GFP News - October 21, 2013
- Difficult To Determine Wildlife Losses From Blizzard
- GFP Conducting Study of River Otter Habitat
- Turn In Poachers Benefits S.D. Wildlife
Difficult To Determine Wildlife Losses From Blizzard
PIERRE, S.D. - The Game, Fish and Parks Department has had a few reports of wildlife losses resulting from the early October blizzard in western South Dakota, but the extent of the blizzard's impact will take time to determine.
"The focus has been on public safety and dealing with catastrophic livestock losses," Chad Switzer, GFP wildlife program administrator, said. "We have only had a scattering of reports from landowners and other individuals who are out in the fields. There is no question that the blizzard had an impact on wildlife, but we have not observed or had any reports of any wildlife losses at a level comparable to the devastating impacts this storm had on livestock. "
Switzer added GFP has also received reports of pheasant loss in Perkins and Bennett counties due to the storm.
"These are vast, open areas where it is difficult to quantify precise impacts from the blizzard," Switzer said. "We will continue to monitor for losses through observations by our staff, reports from hunters and landowners."
GFP Conducting Study of River Otter Habitat
PIERRE, S.D. - The Game, Fish and Parks Department is conducting an experiment to evaluate river otter habitat in south-central South Dakota by releasing a small number of radio-marked otters.
The river otter is a state threatened species. GFP has conducted habitat evaluations and surveyed for evidence of river otters in many of the streams and rivers in the state.
No otters have been detected outside their known range, primarily east of the James River, but among the sites surveyed the Little White River was considered suitable for otters. GFP will trap up to five otters from within South Dakota, implant each animal with a radio transmitter and transfer them to state land along the Little White River.
GFP will monitor the otters to determine release success, evaluate home range size, identify characteristics of the habitats they use and document feeding habits. The transfer is for study purposes, and no further release is planned at this time.
This work is part of the river otter management plan developed by GFP in October of 2012. The plan can be viewed on the GFP website at gfp.sd.gov/wildlife/management/plans/docs/OtterPlan2012.pdf.
Turn In Poachers Benefits S.D. Wildlife
PIERRE, S.D. - The Game, Fish and Parks Department is reminding citizens that the South Dakota Turn in Poachers (TIPs) program continues to be operational and callers who have knowledge of illegal hunting and fishing activity could be eligible for rewards. The program provides an important avenue for citizens to report hunting and fishing law violations, and in the process, prevent the loss of wildlife that can result from illegal actions.
"In the annual reporting period from July 1, 2012 through June 30, 2013 the TIPs program resulted in 103 arrests of wildlife law violators," GFP law program administrator Andy Alban said. "Wildlife would have been lost and violators would have gone unpunished if citizens had not been proactive by calling the TIPs hotline and reporting violations they had observed."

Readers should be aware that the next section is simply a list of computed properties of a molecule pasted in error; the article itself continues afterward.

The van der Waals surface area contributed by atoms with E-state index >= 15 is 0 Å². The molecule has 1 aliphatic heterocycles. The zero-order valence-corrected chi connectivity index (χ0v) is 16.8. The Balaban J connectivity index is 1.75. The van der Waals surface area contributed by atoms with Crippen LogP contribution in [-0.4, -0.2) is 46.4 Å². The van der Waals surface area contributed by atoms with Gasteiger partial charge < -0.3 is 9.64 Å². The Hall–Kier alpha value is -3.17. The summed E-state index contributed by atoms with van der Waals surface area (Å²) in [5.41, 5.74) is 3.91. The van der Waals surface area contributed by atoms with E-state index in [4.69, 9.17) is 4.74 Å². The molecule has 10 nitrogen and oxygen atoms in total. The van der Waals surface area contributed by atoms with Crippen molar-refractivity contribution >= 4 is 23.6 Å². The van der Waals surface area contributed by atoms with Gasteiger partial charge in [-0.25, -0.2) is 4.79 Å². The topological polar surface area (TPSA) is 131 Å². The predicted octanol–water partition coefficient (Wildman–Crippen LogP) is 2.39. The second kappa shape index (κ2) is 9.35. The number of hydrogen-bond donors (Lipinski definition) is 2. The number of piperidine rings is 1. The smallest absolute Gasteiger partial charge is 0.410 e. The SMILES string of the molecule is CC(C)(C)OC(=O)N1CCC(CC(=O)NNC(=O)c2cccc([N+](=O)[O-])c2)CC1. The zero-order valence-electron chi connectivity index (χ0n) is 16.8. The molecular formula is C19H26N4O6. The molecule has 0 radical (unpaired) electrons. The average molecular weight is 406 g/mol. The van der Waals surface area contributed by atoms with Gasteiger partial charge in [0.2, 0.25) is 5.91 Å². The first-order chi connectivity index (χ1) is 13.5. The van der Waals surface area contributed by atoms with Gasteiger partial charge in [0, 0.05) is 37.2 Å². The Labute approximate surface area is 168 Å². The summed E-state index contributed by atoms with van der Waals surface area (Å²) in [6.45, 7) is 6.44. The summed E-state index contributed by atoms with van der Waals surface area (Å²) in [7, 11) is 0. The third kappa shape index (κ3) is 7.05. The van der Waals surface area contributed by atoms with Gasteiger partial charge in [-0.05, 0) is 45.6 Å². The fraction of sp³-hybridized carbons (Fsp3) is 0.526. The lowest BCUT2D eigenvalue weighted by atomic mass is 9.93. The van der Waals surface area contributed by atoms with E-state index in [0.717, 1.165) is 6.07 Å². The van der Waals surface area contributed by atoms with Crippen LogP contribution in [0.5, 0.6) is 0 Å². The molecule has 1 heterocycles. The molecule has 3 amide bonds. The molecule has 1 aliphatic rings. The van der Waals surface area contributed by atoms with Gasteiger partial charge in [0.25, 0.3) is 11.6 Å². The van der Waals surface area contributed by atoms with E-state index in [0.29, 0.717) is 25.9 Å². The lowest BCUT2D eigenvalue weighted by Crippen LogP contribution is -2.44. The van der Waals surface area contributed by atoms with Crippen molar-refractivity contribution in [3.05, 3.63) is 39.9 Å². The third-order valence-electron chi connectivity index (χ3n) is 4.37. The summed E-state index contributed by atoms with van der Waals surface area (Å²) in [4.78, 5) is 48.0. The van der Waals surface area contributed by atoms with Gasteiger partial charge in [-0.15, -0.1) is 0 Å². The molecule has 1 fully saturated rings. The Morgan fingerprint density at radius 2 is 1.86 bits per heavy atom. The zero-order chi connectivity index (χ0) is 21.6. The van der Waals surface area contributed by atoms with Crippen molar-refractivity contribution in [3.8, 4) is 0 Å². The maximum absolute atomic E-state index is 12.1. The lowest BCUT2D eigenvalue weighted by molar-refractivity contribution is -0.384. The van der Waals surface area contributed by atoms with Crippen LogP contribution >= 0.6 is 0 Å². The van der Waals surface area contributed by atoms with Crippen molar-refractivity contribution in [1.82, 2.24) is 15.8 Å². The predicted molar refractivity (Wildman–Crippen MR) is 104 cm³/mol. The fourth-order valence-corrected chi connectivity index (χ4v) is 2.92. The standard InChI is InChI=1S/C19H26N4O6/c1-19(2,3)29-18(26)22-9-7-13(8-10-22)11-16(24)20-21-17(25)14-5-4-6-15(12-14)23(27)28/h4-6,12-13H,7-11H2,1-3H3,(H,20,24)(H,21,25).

During the past year, the TIPs program reported 212 investigations initiated through citizen reports, leading to 103 arrests, $19,143 in fines andÂ $7,300 in civil penalties.
Callers can remain anonymous, and are eligible for rewards in cases that lead to an arrest. Rewards may range up to $300 for big game and $100 for small game or fishing violations. Higher rewards may be offered in extreme cases. Last year $9,000 in rewards were paid.
"The TIPs program has been going since 1984, and in that time citizens have generated over 10,000 investigations that have led to 3,500 arrests," Alban said. "We are grateful to the men and women who have cared enough about South Dakota's wildlife to report illegal activity. Each and every individual is a vital part of the work to preserve our natural resources."
Alban pointed to several violations that were investigated and successfully prosecuted this past year through the assistance of eyewitnesses including:
- The arrest of two out-of-state suspects for driving into South Dakota, trespassing and chasing down a deer with a pickup. The passenger shot a deer from a moving vehicle with archery equipment, tagged it with a license from a neighboring state, loaded the deer and quickly hauled it back to the neighboring state.
- Two out-of-state suspects who were arrested for chasing a coyote across a field with a snowmobile, running down the coyote with a snowmobile, recklessly operating a snowmobile and eluding officers.
- Two out-of-state suspects arrested for taking walleye over their limit.
- Prosecution of three out-of-state suspects for chasing snow geese with a motor vehicle and shooting from a moving motor vehicle.
- Three South Dakota residents prosecuted for shooting deer with the aid of a spotlight, chasing and running over deer with a vehicle, all during April when seasons are closed.
Individuals may call the TIPs at 1-888-OVERBAG (683-7224) to report violations, or report via the TIPs website at gfp.sd.gov/agency/law-enforcement/turn-in-poachers.aspx.